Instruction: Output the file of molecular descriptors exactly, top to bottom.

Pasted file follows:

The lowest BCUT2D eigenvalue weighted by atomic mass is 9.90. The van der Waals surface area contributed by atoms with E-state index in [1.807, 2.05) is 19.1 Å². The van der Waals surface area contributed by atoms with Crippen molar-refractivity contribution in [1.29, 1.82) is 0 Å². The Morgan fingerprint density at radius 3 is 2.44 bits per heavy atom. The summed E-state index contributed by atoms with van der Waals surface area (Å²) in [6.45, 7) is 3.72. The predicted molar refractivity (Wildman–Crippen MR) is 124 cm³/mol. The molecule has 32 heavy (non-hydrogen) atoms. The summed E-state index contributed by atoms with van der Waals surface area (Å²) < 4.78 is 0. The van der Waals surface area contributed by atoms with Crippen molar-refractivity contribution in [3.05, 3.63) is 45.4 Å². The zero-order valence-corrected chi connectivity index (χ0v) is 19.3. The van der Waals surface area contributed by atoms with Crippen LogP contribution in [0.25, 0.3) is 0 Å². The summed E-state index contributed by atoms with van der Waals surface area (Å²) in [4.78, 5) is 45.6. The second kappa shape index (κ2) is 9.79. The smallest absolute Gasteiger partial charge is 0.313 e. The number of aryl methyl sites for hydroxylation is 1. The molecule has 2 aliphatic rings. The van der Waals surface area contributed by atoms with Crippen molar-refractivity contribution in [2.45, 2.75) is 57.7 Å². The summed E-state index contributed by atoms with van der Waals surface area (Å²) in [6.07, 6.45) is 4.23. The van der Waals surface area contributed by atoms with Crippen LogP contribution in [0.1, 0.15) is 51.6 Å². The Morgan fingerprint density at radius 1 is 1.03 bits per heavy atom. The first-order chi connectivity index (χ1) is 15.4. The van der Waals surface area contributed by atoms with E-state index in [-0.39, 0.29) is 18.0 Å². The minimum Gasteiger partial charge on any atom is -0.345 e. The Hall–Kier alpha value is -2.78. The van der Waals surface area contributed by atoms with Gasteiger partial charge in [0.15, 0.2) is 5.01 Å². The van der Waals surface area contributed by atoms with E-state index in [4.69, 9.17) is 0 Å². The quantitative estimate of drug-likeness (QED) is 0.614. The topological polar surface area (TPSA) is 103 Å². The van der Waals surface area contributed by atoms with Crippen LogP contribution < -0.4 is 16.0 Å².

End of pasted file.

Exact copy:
The lowest BCUT2D eigenvalue weighted by atomic mass is 9.90. The van der Waals surface area contributed by atoms with E-state index in [1.807, 2.05) is 19.1 Å². The van der Waals surface area contributed by atoms with Crippen molar-refractivity contribution in [1.29, 1.82) is 0 Å². The Morgan fingerprint density at radius 3 is 2.44 bits per heavy atom. The summed E-state index contributed by atoms with van der Waals surface area (Å²) in [6.45, 7) is 3.72. The predicted molar refractivity (Wildman–Crippen MR) is 124 cm³/mol. The molecule has 32 heavy (non-hydrogen) atoms. The summed E-state index contributed by atoms with van der Waals surface area (Å²) < 4.78 is 0. The van der Waals surface area contributed by atoms with Crippen molar-refractivity contribution in [3.05, 3.63) is 45.4 Å². The zero-order valence-corrected chi connectivity index (χ0v) is 19.3. The van der Waals surface area contributed by atoms with Crippen LogP contribution in [0.25, 0.3) is 0 Å². The summed E-state index contributed by atoms with van der Waals surface area (Å²) in [4.78, 5) is 45.6. The second kappa shape index (κ2) is 9.79. The smallest absolute Gasteiger partial charge is 0.313 e. The number of aryl methyl sites for hydroxylation is 1. The molecule has 2 aliphatic rings. The van der Waals surface area contributed by atoms with Crippen molar-refractivity contribution in [2.45, 2.75) is 57.7 Å². The summed E-state index contributed by atoms with van der Waals surface area (Å²) in [6.07, 6.45) is 4.23. The van der Waals surface area contributed by atoms with Crippen LogP contribution in [0.1, 0.15) is 51.6 Å². The Morgan fingerprint density at radius 1 is 1.03 bits per heavy atom. The first-order chi connectivity index (χ1) is 15.4. The van der Waals surface area contributed by atoms with E-state index in [-0.39, 0.29) is 18.0 Å². The minimum Gasteiger partial charge on any atom is -0.345 e. The Hall–Kier alpha value is -2.78. The van der Waals surface area contributed by atoms with Gasteiger partial charge in [0.15, 0.2) is 5.01 Å². The van der Waals surface area contributed by atoms with E-state index in [4.69, 9.17) is 0 Å². The quantitative estimate of drug-likeness (QED) is 0.614. The topological polar surface area (TPSA) is 103 Å². The van der Waals surface area contributed by atoms with Crippen LogP contribution < -0.4 is 16.0 Å².